Wednesday, July 29, 2015
The Jerome Gam' Again
Another player who likes the excitement of the Jerome Gambit is Louis Morin (MrJoker), whose earliest game in The Database dates from 2000.
He recently played the Jerome in the Canadian Open - and wishes others would answer with 3...Bc5 instead of 3...Nf6 or 3...Be7 so he could bring out the Jerome Gambit in over-the-board play more often. He gets most of his opportunites online at the Internet Chess Club.
Morin,L - Occillien,J
Quebec Open, 2015
1.e4 e5 2.Nf3 Nc6 3.Bc4 Bc5 4.Bxf7+
4...Kxf7 5.Nxe5+ Nxe5 6.Qh5+ Ng6 7.Qd5+ Kf8 8.Qxc5+ d6 9.Qe3 Nf6
10.d4 Kf7 11.0-0
This looks like a slight improvement over 11.f4 Re8 12.e5 Nd5 13.Qb3 Be6 14.f5 Qh4+ 15.g3 Qe4+ 16.Kf2 Qxf5+ 17.Bf4 Ndxf4 18.Qxb7 Bd5 19.Qxc7+ Re7 20.Qxd6 Nh3+ 21.Ke1 Bxh1 22.Nc3 Qf2+ 23.Kd1 Qf1+ 24.Kd2 Qxa1 25.Nd5 Bxd5 26.Qxd5+ Kf8 27.Qxa8+ Re8 28.Qxa7 Qxb2 29.Qc5+ Kg8 30.a4 Nf2 31.Qc6 Rf8 32.e6 Qxd4+ 33.Kc1 Ne7 34.Qb7 Ne4 35.Qxe7 Qa1 checkmate, MrJoker - bwhited, ICC, 2011.
Black presents a small improvement over 11...Re8 12.f3 Kg8 13.c4 Be6 14.b3 Qd7 15.Bb2 c6 16.Nd2 h6 17.f4 Bf5 18.e5 Nh7 19.Qg3 dxe5 20.fxe5 Qe6 21.Nf3 Be4 22.Rae1 Bxf3 23.Rxf3 Rf8 24.Rxf8+ Rxf8 25.d5 cxd5 26.cxd5 Qb6+ 27.Qe3 Qxe3+ 28.Rxe3 Nf4 29.d6 Ne6 30.Rf3 Nhg5 31.Rc3 Ne4 32.Rc4 Nd2 33.Rc1 Kf7 34.Ba3 Kg6 35.Re1 Rc8 36.Re2 Nxb3 37.axb3 Kf5 38.h3 Rd8 39.Kf2 Nd4 40.g4+ Ke6 41.Rd2 Nxb3 42.Rb2 Na5 43.Rb5 Nc6 44.Rxb7 Nxe5 45.Rxa7 Rd7 46.Rxd7 Kxd7 47.Kg3 Nc4 48.Bc5 Nxd6 49.Kf4 g6 50.Ke5 Nf7+ 51.Kf6 Ng5 52.Kxg6 Nxh3 53.Kxh6 Ke6 54.Be3 Kf7 55.Kh5 Kf6 56.Kh4 Black resigned, MrJoker- HarryP, ICC, 2011.
12.f4 Kg8 13.c4
White builds his "Jerome pawn" center before putting it in motion. Previously he tried a small variation with 13.f5 Ne7 14.c4 b6 15.h3 Bb7 16.Nc3 Nc6 17.g4 Qe7 18.Nd5 Nxd5 19.cxd5 Nd8 20.Bd2 Re8 21.Rae1 Qh4 22.Qf3 Ba6 23.Rf2 Nf7 24.Kh2 Ng5 25.Bxg5 Qxg5 26.e5 Rad8 27.e6 Bb7 28.Rc2 Re7 29.Rec1 Rc8 30.Kg3 Qf6 31.Qe4 g6 32.Kh2 gxf5 33.gxf5 Rg7 34.Rg1 Rxg1 35.Kxg1 Qg5+ 36.Kh2 Kh8 37.e7 Qg8 38.f6 Qf7 39.Rxc7 Rxc7 40.e8Q+ Black resigned, MrJoker - Zoli, ICC, 2011.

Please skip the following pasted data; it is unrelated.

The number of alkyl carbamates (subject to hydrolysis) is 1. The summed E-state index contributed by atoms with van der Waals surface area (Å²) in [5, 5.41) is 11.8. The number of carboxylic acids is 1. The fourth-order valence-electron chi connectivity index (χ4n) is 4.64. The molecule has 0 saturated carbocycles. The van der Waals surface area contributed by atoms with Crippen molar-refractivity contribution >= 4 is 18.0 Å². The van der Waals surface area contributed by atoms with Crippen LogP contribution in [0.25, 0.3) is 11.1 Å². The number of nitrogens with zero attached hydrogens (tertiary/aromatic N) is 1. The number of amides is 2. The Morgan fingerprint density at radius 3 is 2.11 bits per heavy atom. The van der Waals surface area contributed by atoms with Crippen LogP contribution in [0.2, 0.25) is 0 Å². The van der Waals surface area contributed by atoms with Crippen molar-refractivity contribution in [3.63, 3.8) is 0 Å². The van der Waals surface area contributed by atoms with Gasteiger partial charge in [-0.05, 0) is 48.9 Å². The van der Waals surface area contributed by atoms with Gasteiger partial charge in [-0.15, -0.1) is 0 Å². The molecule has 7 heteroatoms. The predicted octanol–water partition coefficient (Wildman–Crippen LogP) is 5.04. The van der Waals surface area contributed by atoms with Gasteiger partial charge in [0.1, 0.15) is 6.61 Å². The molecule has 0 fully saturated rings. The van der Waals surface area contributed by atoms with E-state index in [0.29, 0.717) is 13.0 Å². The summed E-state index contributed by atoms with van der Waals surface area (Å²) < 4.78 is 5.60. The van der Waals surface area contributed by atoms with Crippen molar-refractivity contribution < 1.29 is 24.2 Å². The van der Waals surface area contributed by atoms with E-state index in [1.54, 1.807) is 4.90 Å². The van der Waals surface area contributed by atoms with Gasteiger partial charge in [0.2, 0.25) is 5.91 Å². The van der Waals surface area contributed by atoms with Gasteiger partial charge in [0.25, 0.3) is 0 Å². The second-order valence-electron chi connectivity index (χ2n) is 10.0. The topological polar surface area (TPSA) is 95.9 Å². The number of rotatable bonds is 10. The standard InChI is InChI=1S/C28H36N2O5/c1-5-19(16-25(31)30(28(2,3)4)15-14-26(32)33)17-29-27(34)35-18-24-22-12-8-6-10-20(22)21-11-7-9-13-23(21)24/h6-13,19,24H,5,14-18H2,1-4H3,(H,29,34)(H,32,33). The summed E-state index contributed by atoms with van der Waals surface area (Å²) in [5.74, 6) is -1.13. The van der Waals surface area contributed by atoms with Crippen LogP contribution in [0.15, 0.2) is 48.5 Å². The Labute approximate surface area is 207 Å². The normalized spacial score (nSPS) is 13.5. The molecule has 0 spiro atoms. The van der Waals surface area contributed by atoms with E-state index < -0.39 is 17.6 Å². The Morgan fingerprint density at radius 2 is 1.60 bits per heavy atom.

14.Qg3 Qh4 15.Qxh4 Nxh4
White's center and two extra pawns pretty much balance out Black's extra piece. How does the first player get more than equality?
16.h3 Nf6 17.Nc3 Ng6 18.Bd2 b6
After the game Louis said that at the time he did not fully appreciate the idea behind Black's Queenside actions.
19.e5 Nh5 20.Ne2 dxe5 21.fxe5 Rxf1+ 22.Rxf1 Ba6 23.b3 b5
I think I have seen something like this in Andras Adorjan's Black Is Ok!, but, of course, it was not in the context of the Jerome Gambit!
24.g4 bxc4 25.gxh5 cxb3 26.Re1
White also had something like 26.hxg6 Bxe2 27.Ra1 b2 28.Rb1 Rb8 29.Bc3 hxg6 30.Rxb2 Rxb2 31.Bxb2 but that seems to peter out into a drawn Bishops-of-opposite-colors endgame.
26...Nh4 27.Kf2 Rf8+ 28.Nf4 bxa2 29.Ra1 Bc4 30.Ke3 Rb8
The sacrificed piece has been regained.
From here on, Black, with the extra, advanced pawn, has what winning chances there are, but he cannot find them.
White plays confidently, outplays his opponent, and splits the point.
31.d5 Rb1 32.Bc3 g5 33.hxg6 hxg6 34.Kd4 Bb3 35.Kc5 Nf5 36.Nxg6 Ne3 37.d6 cxd6+ 38.exd6 Rxa1 39.Bxa1 Be6 40.h4 Nc2 41.Bc3 a1Q 42.Bxa1 Nxa1 43.Kb5 Drawn